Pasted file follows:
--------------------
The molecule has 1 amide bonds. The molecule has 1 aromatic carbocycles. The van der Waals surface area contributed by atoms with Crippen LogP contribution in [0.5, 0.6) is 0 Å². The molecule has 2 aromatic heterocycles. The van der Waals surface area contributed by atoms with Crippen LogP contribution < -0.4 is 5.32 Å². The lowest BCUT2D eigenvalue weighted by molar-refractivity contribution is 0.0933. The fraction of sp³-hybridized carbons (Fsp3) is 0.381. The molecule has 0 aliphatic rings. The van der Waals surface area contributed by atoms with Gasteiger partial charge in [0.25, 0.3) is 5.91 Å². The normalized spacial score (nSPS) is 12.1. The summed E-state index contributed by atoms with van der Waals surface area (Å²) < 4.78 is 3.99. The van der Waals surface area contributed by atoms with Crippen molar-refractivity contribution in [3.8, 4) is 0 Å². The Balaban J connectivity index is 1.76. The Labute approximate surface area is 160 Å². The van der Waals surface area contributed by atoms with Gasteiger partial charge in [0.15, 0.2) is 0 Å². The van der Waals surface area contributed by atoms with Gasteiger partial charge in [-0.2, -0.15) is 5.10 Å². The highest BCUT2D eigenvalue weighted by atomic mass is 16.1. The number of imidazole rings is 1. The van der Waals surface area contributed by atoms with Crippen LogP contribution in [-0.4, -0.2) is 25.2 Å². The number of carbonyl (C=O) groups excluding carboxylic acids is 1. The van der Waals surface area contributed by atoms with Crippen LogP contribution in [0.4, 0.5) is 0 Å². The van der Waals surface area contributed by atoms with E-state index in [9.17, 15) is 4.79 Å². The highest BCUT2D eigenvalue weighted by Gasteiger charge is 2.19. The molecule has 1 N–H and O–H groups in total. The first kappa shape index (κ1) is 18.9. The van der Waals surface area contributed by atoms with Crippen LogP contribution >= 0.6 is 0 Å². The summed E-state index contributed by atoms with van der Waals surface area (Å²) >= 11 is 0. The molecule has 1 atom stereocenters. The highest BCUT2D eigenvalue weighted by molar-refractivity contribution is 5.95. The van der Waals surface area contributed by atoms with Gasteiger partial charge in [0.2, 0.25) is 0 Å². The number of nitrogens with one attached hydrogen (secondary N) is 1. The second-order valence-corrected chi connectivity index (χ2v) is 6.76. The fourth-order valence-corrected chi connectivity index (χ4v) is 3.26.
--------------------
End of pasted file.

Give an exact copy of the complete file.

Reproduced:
The molecule has 1 amide bonds. The molecule has 1 aromatic carbocycles. The van der Waals surface area contributed by atoms with Crippen LogP contribution in [0.5, 0.6) is 0 Å². The molecule has 2 aromatic heterocycles. The van der Waals surface area contributed by atoms with Crippen LogP contribution < -0.4 is 5.32 Å². The lowest BCUT2D eigenvalue weighted by molar-refractivity contribution is 0.0933. The fraction of sp³-hybridized carbons (Fsp3) is 0.381. The molecule has 0 aliphatic rings. The van der Waals surface area contributed by atoms with Gasteiger partial charge in [0.25, 0.3) is 5.91 Å². The normalized spacial score (nSPS) is 12.1. The summed E-state index contributed by atoms with van der Waals surface area (Å²) < 4.78 is 3.99. The van der Waals surface area contributed by atoms with Crippen molar-refractivity contribution in [3.8, 4) is 0 Å². The Balaban J connectivity index is 1.76. The Labute approximate surface area is 160 Å². The van der Waals surface area contributed by atoms with Gasteiger partial charge in [0.15, 0.2) is 0 Å². The van der Waals surface area contributed by atoms with Gasteiger partial charge in [-0.2, -0.15) is 5.10 Å². The highest BCUT2D eigenvalue weighted by atomic mass is 16.1. The number of imidazole rings is 1. The van der Waals surface area contributed by atoms with Crippen LogP contribution in [-0.4, -0.2) is 25.2 Å². The number of carbonyl (C=O) groups excluding carboxylic acids is 1. The van der Waals surface area contributed by atoms with Crippen LogP contribution in [0.4, 0.5) is 0 Å². The van der Waals surface area contributed by atoms with E-state index in [9.17, 15) is 4.79 Å². The highest BCUT2D eigenvalue weighted by Gasteiger charge is 2.19. The molecule has 1 N–H and O–H groups in total. The first kappa shape index (κ1) is 18.9. The van der Waals surface area contributed by atoms with Crippen LogP contribution >= 0.6 is 0 Å². The summed E-state index contributed by atoms with van der Waals surface area (Å²) >= 11 is 0. The molecule has 1 atom stereocenters. The highest BCUT2D eigenvalue weighted by molar-refractivity contribution is 5.95. The van der Waals surface area contributed by atoms with Gasteiger partial charge in [0.2, 0.25) is 0 Å². The number of nitrogens with one attached hydrogen (secondary N) is 1. The second-order valence-corrected chi connectivity index (χ2v) is 6.76. The fourth-order valence-corrected chi connectivity index (χ4v) is 3.26.